The Mikoyan MiG-29 (Russian: Микоян МиГ-29) is a 4th generation jet fighter aircraft designed in the Soviet Union for an air superiority role. Developed in the 1970s by the Mikoyan design bureau, it entered service with the Soviet Air Force in 1983, and remains in use by the Russian Air Force as well as in many other nations. NATO’s reporting name for the MiG-29 is "Fulcrum", which was unofficially used by Soviet pilots in service. It was developed to counter new American fighters such as the F-16 Fighting Falcon, and the F/A-18 Hornet.
The MiG-29S-13 (product 9-13, NATO code-name Fulcrum C) is a nuclear capable aircraft and the subject of this kit. It is similar to the MiG-29s purchased by the US from the Moldovan AF as part of arms control in 1997. Most of those have been scrapped though several are on display in various places in the US. The MiG-29 is still in front-line service with dozens of countries world-wide.
The MiG-29 is not new to modelers. Both Hasegawa and Fujimi were quick to produce kits once the actual aircraft was seen and photographed. Unfortunately, both of those kits suffer from shape problems that come from using photos as the sole references. While they both build into nice models, to many, they are not the best around. Since then, others have produced MiG-29s in 1/72 including Airfix/Heller and Zvezda. I've not heard any commentary on those as frankly, Soviet/Russian aircraft are not high on the 'I must build one' list of most modelers.
This one from ICM is also not new, having been released several years ago, but is of the Fulcrum C version that is currently in service. This has a larger fuselage spine to hold more fuel and is the most noticeable difference from the earlier Fulcrum A. ICM's kit is molded with nicely done engraved panel lines and does not seem to be a very complex kit. Cockpit is tub, bang seat, control stick and instrument panel. This latter item has some nice raised detail. A clear two piece canopy/windscreen is also provided, though there is no actuating mechanism to hold the canopy up if you wish to display it as such. Again, this is typical.
As you'd expect, the fuselage is split into upper and lower sections. The flying surfaces are all single molds and slot into the fuselage. Intakes fit into the underside of the fuselage and the greatest probability of fit issues would be with these intakes. The MiG-29 has covers over the intakes when operating on the ground and this is provided. To do an 'in flight' aircraft, considerable work would be needed to remove the already open upper fuselage intake doors and replace them with card. I should also mention that the kit has nicely detailed wheel wells, which is a nice change from the usual blank holes.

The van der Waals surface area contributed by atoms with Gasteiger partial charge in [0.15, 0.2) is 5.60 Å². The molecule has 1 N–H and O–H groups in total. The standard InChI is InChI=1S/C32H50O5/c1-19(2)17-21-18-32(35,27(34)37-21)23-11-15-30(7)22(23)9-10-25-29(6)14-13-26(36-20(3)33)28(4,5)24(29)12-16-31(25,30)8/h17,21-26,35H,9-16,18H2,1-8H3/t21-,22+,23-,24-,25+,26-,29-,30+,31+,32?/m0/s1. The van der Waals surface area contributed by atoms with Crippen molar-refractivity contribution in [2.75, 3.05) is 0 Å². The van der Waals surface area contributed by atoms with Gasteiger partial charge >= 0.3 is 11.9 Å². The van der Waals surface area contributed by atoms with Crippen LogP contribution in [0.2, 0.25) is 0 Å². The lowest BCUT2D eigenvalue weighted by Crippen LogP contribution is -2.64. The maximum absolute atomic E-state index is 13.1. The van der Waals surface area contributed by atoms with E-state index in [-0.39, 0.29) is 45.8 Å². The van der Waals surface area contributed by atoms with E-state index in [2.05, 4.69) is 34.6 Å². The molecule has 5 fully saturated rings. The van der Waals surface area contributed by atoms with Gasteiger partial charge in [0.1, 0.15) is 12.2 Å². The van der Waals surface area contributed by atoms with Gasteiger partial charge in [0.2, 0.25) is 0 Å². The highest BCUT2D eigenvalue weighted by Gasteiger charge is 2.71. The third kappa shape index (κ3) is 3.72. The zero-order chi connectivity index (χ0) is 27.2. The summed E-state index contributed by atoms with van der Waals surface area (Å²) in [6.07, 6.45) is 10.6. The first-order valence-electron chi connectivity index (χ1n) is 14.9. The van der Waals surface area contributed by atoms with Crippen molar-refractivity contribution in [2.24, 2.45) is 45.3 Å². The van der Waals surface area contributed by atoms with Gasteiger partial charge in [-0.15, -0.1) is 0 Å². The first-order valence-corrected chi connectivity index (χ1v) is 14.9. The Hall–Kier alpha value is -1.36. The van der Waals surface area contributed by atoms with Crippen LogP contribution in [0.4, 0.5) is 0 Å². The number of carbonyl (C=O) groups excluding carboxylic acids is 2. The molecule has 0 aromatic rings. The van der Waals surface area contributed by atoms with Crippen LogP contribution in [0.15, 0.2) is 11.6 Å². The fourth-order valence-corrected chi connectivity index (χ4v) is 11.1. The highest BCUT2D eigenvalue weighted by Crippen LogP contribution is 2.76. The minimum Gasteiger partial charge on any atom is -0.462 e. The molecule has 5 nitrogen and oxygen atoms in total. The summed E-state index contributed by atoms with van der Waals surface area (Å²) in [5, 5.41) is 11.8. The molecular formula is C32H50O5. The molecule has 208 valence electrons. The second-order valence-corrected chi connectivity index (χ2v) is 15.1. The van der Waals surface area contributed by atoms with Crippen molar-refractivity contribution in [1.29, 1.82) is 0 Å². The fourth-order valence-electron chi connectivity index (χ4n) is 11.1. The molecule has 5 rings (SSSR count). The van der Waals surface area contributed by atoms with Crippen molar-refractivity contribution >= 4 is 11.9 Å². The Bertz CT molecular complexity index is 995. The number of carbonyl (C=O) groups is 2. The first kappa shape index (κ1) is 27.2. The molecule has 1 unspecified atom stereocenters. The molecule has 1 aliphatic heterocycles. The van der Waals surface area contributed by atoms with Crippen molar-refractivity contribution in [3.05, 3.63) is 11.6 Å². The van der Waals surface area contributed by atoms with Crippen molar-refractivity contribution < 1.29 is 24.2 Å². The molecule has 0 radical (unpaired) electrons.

The kit comes with a goodly number of stores, but as this is an aerobatic boxing, those are shown as not used, aside from cutting the pylons from the long range tanks. Instructions are a single folded sheet of paper with half of it devoted to painting and markings. There are well drawn if a bit small illustrations and a parts layout. Model Master and AKAH paint references are provided. The lone markings option is for one of four of the 'Swifts' aerobatic team. The well printed sheet provides the outline for the upper and lower surfaces and the modeler is to fill in the blanks, so to speak. As you can see from the box art, it is a very fetching scheme, but perhaps most will use this kit as a basis for a more war-like color scheme.
So here we have what looks to be a very nice MiG-29 kit and one that is not a lot of money. It would be worth the time to check into getting one of these.
My thanks to http://www.scale-model-kits.com for the review kit. Get this and many other great kits at great prices.
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